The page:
Photos from the S100 are hit and miss. I was shooting ISO 800, with the sun still up but low. Exposures of 1/800 to 2000. Even a few of the 2000's are blurry!
I think it's pretty clear the little lens is shaking around in there. Or maybe it's happening to the entire lens barrel. It moves pretty easy by hand. So, it goes back. The GPS and CHDK intervalometer were nice. But doing a mapping run and getting 1/2 shots blurry won't do at all!
I think they should still have the Nex5N on clearance (Open Box). It was there last week. Think it's $300 now. Can't beat that.
I don't know why Canon's have such a bad reputation. The pictures below are taken with a Canon S90 hard mounted to a DJI f450 (with a GoPro mount) all stock except for Graupner 10x5.
I use it to do photogrammetry (as a hobby) and I get at least 6/10 good pictures... sometimes even more. I only do it on calm days though, otherwise I think there is little hope with a hard mount. We fly around 75m high, at 10Km/h.
Can you confirm that you are still having good results with the Canon S90? I'm having the same blurring problem that everyone else is having with my S100. The S90 was the first Powershot S model with IS so perhaps the mechanism is different. I'm considering buying a used S90 and trying it out.
Do you have the IS feature turned on or off?
Spent some time looking at cameras last night and came away with a few ideas, but no cameras:
One reason I've been holding out, is because I was waiting for the new Wifi enabled cameras to come out. I played with a few last night. I'm no longer waiting.
I played with a Sony HX30V. This has built-in GPS, and as typical, Sony is at the fore-front of video quality in a compact point-and-shoot. This one will do 1080p 60fps, in fact, Sony has had this for about 2 years now. Compare that to Canon's offerings which are still stuck at 24fps! Their image stabilization also works very well. But that's where the goodness ends. The wifi system is completely useless. It does not allow remote viewfinder, or remote control of the camera. The only thing you can do is after taking a picture, you can send it to your phone/tablet/TV. Whoop-dee-doo. Also, this camera, like my WX10, has no continuous shooting ability. Hold the button down, and you get 10 pictures, then it stops. There is no ability that I know of for remote input. Therefore, the only option is to set up a servo. Yuck. I was also kind of looking at the Nex-5R, even though I can get a 5N for much cheaper, due to wifi. But I assume the wifi is similarly useless.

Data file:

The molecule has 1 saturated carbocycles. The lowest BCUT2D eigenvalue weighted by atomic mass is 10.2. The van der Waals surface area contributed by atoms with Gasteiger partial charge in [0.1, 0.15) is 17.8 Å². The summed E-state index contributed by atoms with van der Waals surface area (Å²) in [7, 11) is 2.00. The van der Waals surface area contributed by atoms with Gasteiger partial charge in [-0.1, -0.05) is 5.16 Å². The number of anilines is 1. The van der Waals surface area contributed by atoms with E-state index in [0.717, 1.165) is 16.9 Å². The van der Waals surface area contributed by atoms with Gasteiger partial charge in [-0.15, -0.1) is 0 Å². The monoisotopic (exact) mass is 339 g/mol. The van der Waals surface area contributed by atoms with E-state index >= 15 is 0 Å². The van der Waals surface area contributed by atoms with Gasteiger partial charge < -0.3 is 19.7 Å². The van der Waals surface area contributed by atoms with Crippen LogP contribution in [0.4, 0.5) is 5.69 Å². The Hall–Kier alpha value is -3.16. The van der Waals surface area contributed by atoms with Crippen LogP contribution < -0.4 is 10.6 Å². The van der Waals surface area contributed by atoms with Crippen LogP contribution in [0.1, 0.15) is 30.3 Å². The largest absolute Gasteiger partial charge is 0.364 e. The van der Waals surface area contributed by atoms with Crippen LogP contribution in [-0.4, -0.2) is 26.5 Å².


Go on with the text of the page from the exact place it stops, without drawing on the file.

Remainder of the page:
I was waiting for the Canon SX280 to be available for a hands-on testing, because of the wifi. But last night I looked at Canon's instructional video for their wifi, and it seems to be similarly useless. The only thing it appears to do is allow wireless viewing of previously taken photos. What a waste. So there doesn't seem to be any good reason to wait for the SX280 over the 260, other than maybe a minor improvement in video quality. The 280 can do 1080p 60 fps, whereas the 260 is stuck at 24. Another consideration for the time being, there is no CHDK available for the 280 yet.
Then, I also saw an S100 on sale for a really nice price ($200), so I looked at it. I hadn't realized that it had a GPS! Nice. It is now being replaced by the S110. The S110 has lost the GPS, and gained (useless) wifi. Plus the S100 has CHDK available (in Beta) but the S110 is just starting the process I guess. So this also seems like a no-brainer.
So, we come to this:
SX260 vs. S100. I think the S100 will take better pictures, and it's a very nice price. Anybody know? The S100 is also smaller and lighter than the SX which is nice. The SX280 has a crazy zoom lens (500mm) which we don't need, which I think is what leads to it's bulk. The S100 only has a 120mm lens, but the image sensor is actually larger, and it's lens is brighter.
The S100 seems like a no-brainer. Am I missing anything?
These cameras are not the best thing for artistic photos, or video. You'll want a larger camera like a DSLR or Sony Nex for that. But these cameras are perfect for compact, lightweight, photogrammetry usage. Mapping, etc. And they'll take fine photos for more "industrial" uses like inspections, or maybe real-estate.